Wednesday, October 1, 2014 || By Michael Romain || UPDATED: Thursday, October 2, 2014, 5:00 PM
Senior homeowners are getting $600, $800 and $1,400 water bills; much of the confusion due to lack of knowledge, says Mayor
MAYWOOD — Ella Robinson, a Maywood resident who has lived in her house for more than 40 years, quietly approached the podium during the public comments section of a Wednesday, September 24, Legal, License and Ordinance Committee (LLOC) meeting to complain about her water bill.
“Recently I reported to the water department that they had been estimating my bills,” she said. “They sent out a person and he said that the device wasn’t working on the side of the house. He put a new one inside my home and when I got my bill, it was over $1,400. I came back and [someone in the Village’s finance department] took off $400. They say it had been estimated for 13 months. Nobody in Village’s office knew that they’re estimating our bills? Why did they wait so long — estimating me for over a year?”
Mayor Edwenna Perkins, who put the issue on that night’s LLOC agenda, said that she has recently been approached by residents, most of them senior citizens, claiming that they’ve received outlandishly estimated bills, some of which date back a year, for varying amounts — $600, $800 and $1,400 were three that the Mayor named.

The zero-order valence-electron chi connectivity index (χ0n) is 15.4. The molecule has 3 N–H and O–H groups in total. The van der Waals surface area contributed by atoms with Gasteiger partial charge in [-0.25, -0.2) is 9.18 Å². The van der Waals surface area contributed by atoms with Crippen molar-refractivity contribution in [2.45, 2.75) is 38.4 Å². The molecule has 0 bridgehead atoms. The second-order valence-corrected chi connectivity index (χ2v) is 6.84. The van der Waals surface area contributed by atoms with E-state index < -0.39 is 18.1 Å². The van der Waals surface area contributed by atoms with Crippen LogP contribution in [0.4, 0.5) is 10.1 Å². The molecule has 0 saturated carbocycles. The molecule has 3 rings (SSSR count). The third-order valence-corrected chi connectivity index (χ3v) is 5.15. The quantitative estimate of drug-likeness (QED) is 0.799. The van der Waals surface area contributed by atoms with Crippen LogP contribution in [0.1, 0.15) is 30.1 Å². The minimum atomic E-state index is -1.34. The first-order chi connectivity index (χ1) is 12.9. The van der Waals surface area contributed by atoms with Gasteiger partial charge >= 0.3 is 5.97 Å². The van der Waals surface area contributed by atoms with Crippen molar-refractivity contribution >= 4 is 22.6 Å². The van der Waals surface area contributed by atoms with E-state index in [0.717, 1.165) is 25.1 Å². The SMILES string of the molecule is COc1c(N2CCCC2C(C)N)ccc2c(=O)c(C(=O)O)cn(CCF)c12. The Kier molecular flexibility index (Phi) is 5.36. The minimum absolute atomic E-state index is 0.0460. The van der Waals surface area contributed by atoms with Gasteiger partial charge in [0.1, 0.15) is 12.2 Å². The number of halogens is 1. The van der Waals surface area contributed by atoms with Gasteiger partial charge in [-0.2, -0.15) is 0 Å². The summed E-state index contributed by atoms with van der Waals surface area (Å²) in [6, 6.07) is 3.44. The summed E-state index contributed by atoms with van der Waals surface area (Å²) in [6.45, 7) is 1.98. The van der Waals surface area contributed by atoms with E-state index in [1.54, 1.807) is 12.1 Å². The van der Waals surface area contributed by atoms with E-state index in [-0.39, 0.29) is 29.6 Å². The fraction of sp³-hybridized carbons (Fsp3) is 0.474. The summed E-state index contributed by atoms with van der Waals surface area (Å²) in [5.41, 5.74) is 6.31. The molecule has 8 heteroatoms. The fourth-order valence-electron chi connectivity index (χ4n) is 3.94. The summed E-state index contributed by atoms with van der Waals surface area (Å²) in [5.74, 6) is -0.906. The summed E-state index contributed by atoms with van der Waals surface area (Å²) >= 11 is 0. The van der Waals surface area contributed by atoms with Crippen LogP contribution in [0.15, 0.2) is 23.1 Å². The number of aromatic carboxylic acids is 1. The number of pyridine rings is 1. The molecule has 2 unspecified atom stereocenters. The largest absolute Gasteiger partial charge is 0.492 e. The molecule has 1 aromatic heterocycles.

The Village may employ estimates to calculate a homeowner’s water bill when the meter isn’t functioning properly. When this happens, residents who receive estimated bills can easily verify the estimate by comparing it to their own reading of the meter.
However, Mayor Perkins noted that most senior citizens who have complained to her about their estimated bills don’t know to do this and when they go to Village Hall to pay the bills, the cashiers don’t tell them that they should.
“Anytime you get an estimated bill, or an E-Bill, you should question it,” the Mayor said. “Unfortunately, many people aren’t aware that they have the right to read their own meters and turn in their own numbers. They just believe what the Village says and when they get estimated bills, they just go and pay them, and the Village employees haven’t been trained to be proactive. Here Ms. Robinson’s been getting her E-Bill for a year and no employee questioned it? When you see a resident with an E-Bill for even two months, you should question it. Tell them what they need to do!”
Maywood’s finance director, Lanya Satchell, said that her department, which is responsible for overseeing water bill collections, affords residents a maximum 20 percent discount on estimated bills, as was the case with Ella Robinson when she got $400 shaved off of her bill.